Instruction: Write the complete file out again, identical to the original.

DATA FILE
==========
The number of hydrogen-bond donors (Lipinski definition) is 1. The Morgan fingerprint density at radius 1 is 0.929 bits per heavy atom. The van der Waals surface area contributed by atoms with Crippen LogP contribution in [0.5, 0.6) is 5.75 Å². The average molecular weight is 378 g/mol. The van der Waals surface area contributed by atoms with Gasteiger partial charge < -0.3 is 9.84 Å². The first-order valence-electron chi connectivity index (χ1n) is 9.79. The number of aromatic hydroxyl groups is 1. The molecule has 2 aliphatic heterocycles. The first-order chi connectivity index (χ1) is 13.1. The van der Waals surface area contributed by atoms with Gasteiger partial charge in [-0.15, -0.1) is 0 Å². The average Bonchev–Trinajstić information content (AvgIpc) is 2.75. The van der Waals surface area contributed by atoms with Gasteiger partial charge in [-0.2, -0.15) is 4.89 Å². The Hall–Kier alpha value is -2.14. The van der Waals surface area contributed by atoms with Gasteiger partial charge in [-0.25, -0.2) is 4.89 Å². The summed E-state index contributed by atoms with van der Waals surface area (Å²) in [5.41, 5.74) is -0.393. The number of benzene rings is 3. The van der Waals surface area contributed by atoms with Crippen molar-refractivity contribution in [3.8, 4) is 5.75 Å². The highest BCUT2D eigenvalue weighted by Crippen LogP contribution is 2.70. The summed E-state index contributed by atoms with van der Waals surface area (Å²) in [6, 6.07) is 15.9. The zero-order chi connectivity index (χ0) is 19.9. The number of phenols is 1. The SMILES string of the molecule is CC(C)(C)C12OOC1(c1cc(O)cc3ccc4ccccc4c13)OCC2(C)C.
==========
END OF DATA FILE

The number of hydrogen-bond donors (Lipinski definition) is 1. The Morgan fingerprint density at radius 1 is 0.929 bits per heavy atom. The van der Waals surface area contributed by atoms with Crippen LogP contribution in [0.5, 0.6) is 5.75 Å². The average molecular weight is 378 g/mol. The van der Waals surface area contributed by atoms with Gasteiger partial charge < -0.3 is 9.84 Å². The first-order valence-electron chi connectivity index (χ1n) is 9.79. The number of aromatic hydroxyl groups is 1. The molecule has 2 aliphatic heterocycles. The first-order chi connectivity index (χ1) is 13.1. The van der Waals surface area contributed by atoms with Gasteiger partial charge in [-0.15, -0.1) is 0 Å². The average Bonchev–Trinajstić information content (AvgIpc) is 2.75. The van der Waals surface area contributed by atoms with Gasteiger partial charge in [-0.2, -0.15) is 4.89 Å². The Hall–Kier alpha value is -2.14. The van der Waals surface area contributed by atoms with Gasteiger partial charge in [-0.25, -0.2) is 4.89 Å². The summed E-state index contributed by atoms with van der Waals surface area (Å²) in [5.41, 5.74) is -0.393. The number of benzene rings is 3. The van der Waals surface area contributed by atoms with Crippen molar-refractivity contribution in [3.8, 4) is 5.75 Å². The highest BCUT2D eigenvalue weighted by Crippen LogP contribution is 2.70. The summed E-state index contributed by atoms with van der Waals surface area (Å²) in [6, 6.07) is 15.9. The zero-order chi connectivity index (χ0) is 19.9. The number of phenols is 1. The SMILES string of the molecule is CC(C)(C)C12OOC1(c1cc(O)cc3ccc4ccccc4c13)OCC2(C)C.